A lot or a little?
The parents' guide to what's in this movie.
What parents need to know
Parents need to know that Zoom: Academy for Superheroes is a 2006 movie in which Tim Allen plays a washed-up former superhero who is brought back by the government to train a ragtag group of kids and teens with superpowers. There's a ton of disrespectful behavior from both the adults and kids in this movie. Before warming up to the kids, Jack is downright mean, calling them names and treating them badly. There's also lots of crude behavior involving farting, burping, and a huge snot-bubble that bursts and covers everyone with green goo. In one scene, the kids trap a scientist in an environmental simulator and subject him to falling rocks, a cyclone, and a rainstorm, then laugh at him. Outtakes during the end credits show the cast singing "We like to poop in our pants." Also, the parents in this movie are conspicuously missing, and the superheroes form their own "family." There's some mild profanity and comic-book style violence (kicking, punching, throwing, shattering glass). There is also some blatant consumerism, M&M's featured prominently, a scene centered on the characters' spaceship going through Wendy's drive-through, and a robot named "Mr. Pibb."
What's the story?
Thirty years ago, Jack Shepard (Tim Allen) was known as Captain Zoom for his incredible speed. At a secret facility known as Area 52, Jack led a group of superheroes known as Team Zenith, created by General Larraby (Rip Torn) and scientist Dr. Grant (Chevy Chase). Jack's older brother, Concussion (Kevin Zegers), became a villain, murdered most of the team before being sucked into a vortex. Now, Concussion is on his way back to the world through a growing spatial anomaly. Larraby recruits has-been Jack to train a new team of superhero kids: 16-year-old Summer (Kate Mara) is a telepath who can move objects with her mind; 17-year-old Dylan (Michael Cassidy) can make himself vanish; chubby 12-year-old Tucker (Spencer Breslin), can make parts of his body expand to superhuman size; and bratty 6-year-old Cindy (Ryan Newman) has super strength. The kids learn how to control their powers but they're unaware they'll face Concussion when he returns.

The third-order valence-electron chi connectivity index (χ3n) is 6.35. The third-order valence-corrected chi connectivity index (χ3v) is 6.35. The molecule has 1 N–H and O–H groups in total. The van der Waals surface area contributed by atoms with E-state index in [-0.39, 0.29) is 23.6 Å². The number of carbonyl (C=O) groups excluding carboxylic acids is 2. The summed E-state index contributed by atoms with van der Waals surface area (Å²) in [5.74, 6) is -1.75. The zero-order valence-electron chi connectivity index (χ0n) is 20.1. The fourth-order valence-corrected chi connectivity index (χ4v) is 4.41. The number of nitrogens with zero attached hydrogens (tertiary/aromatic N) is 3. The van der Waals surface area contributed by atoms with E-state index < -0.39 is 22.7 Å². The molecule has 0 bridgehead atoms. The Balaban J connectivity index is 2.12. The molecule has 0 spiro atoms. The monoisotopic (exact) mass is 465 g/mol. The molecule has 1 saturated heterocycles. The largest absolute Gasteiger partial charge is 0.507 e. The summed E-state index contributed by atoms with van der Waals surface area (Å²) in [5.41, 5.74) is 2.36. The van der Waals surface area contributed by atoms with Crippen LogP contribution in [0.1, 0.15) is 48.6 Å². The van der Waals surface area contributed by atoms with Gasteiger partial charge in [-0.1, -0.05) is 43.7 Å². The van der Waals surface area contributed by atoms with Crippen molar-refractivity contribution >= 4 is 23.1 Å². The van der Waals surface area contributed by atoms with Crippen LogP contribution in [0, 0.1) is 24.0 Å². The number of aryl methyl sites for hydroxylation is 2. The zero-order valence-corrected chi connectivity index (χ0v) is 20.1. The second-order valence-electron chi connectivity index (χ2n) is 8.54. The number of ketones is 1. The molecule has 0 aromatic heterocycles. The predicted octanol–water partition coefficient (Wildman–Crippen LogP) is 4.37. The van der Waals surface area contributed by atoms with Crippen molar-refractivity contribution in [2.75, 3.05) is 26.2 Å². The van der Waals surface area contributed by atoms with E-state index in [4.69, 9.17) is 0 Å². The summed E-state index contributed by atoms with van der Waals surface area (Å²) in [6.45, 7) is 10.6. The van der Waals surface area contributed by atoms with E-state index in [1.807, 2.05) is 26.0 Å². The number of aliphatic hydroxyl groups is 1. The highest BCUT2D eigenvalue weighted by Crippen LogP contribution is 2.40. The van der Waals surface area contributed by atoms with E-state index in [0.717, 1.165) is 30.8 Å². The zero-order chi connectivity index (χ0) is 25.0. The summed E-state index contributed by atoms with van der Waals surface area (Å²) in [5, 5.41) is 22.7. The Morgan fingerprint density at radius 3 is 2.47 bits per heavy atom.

Is it any good?
The young superheroes are somewhat appealing, but this movie falls flat on just about every other account. The montage scenes get old fast, and the plot is predictable and covers the usual themes of teen angst, fitting in, and finding your own gifts. Chevy Chase still isn't funny, Rip Torn is like a maniacal cartoon character, and Tim Allen needs to find a different niche other than family movies.
Based on Jason Lethcoe's comic-book for young adults and featuring dated tunes by Smash Mouth, this movie is harmless fun for kids, but not a whole lot of new material here.
Talk to your kids about ...
Families can talk about the definition of "family." Does it always refer to people who are biologically related, or can it mean people who are bonded in another way (like the superheroes)?
This movie is based on a children's book. What would be the challenges in adapting a children's book into movie form?
One of the central themes of the movie is "It's ok to be different." What are some other superhero movies with a similar theme?
- In theaters: August 11, 2006
- On DVD or streaming: February 13, 2007
- Cast: Chevy Chase, Spencer Breslin, Tim Allen
- Director: Peter Hewitt
- Studio: Columbia Tristar
- Genre: Family and Kids
- Topics: Superheroes, Adventures
- Run time: 83 minutes
- MPAA rating: PG
- MPAA explanation: brief rude humor, language, and mild action
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Common Sense Media's unbiased ratings are created by expert reviewers and aren't influenced by the product's creators or by any of our funders, affiliates, or partners.